News Release from Jewell Stewart & Pratt PC - April 3, 2017
On April 3, 2017, U.S. Citizenship and Immigration Services (USCIS) announced new measures to detect H-1B visa fraud and abuse. In addition to its usual random and unannounced site visits, USCIS says that it will now make targeted site visits to:
- Employers whose basic business information cannot be validated through commercially available data.
- H-1B-dependent employers -- i.e. those with a high ratio of H-1B workers to U.S. workers, as defined by statute.
- Employers petitioning for H-1B workers who work off-site at another company or organization’s location.
USCIS also announced that it had established an email address that will allow individuals to submit "tips, alleged violations and other relevant information about potential H-1B fraud and abuse."
In a prior post we drew attention to site visits by USCIS' Fraud Detection and National Security directorate (FDNS). Employers agree to such visits when signing Form I-129, “Petition for Nonimmigrant Worker,” which states that “supporting evidence submitted may be verified by USCIS through any means determined appropriate… including but not limited to, on-site compliance reviews.”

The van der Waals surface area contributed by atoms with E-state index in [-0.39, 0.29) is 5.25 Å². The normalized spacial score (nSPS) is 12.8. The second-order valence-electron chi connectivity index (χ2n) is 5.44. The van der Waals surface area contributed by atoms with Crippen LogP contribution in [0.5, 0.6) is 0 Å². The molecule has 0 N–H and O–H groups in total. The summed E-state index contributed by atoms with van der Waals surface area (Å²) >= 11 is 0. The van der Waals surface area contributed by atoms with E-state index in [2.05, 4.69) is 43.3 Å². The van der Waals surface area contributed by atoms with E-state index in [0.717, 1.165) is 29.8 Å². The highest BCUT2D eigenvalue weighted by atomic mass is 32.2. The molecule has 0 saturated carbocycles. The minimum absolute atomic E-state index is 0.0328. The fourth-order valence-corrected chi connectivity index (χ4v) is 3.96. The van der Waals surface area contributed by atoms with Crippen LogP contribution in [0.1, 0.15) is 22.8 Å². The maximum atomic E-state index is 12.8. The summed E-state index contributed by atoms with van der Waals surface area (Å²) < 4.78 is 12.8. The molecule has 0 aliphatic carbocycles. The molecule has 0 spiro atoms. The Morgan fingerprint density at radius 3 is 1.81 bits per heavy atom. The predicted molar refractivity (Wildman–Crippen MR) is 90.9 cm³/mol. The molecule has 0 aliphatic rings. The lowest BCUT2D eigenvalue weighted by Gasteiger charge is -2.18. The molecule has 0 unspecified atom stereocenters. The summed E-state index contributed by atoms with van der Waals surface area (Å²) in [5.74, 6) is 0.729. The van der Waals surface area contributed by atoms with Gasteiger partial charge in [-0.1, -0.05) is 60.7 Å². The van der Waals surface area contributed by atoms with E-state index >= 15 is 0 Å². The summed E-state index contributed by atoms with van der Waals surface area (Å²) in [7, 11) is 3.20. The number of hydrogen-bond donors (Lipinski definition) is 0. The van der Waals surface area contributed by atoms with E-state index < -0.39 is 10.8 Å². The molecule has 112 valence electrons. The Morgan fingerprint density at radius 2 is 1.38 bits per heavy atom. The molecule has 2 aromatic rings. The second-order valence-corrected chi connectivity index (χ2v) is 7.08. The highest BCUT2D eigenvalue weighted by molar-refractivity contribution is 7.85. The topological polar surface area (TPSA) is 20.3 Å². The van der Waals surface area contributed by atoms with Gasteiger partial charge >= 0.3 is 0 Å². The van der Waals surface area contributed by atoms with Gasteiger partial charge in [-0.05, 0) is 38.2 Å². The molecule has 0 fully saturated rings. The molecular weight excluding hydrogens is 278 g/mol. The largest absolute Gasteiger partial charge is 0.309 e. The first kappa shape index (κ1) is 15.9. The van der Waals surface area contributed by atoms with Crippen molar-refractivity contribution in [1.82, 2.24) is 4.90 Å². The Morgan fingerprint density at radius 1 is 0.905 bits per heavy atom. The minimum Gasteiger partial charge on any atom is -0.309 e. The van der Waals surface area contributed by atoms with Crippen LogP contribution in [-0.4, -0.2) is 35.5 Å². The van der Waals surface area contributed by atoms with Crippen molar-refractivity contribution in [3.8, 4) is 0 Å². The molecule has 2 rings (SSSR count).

These site visits are conducted without notice and are typically complete in less than an hour. They consist of one or more of three stages: a meeting with a staff member of the employer, a look at the premises, and a meeting with the employee beneficiary of the visa petition. The purpose of the visit is to verify the employer’s existence, the validity of the information in the visa petition, and whether the foreign national is complying with the terms of the visa petition. The inspector may ask for documentation to compare with the information in the visa petition, and may wish to address any inconsistencies discovered.
In the event of a site visit by USCIS, employers should contact their immigration attorney immediately. Though most visits are unannounced and FDNS will not reschedule a visit to accommodate counsel, counsel is allowed to be present during a site visit, and might be permitted to participate via telephone. If counsel cannot attend the site visit, the employer should write a detailed description of what happened, to be shared with counsel afterwards.
© Jewell Stewart & Pratt PC 2017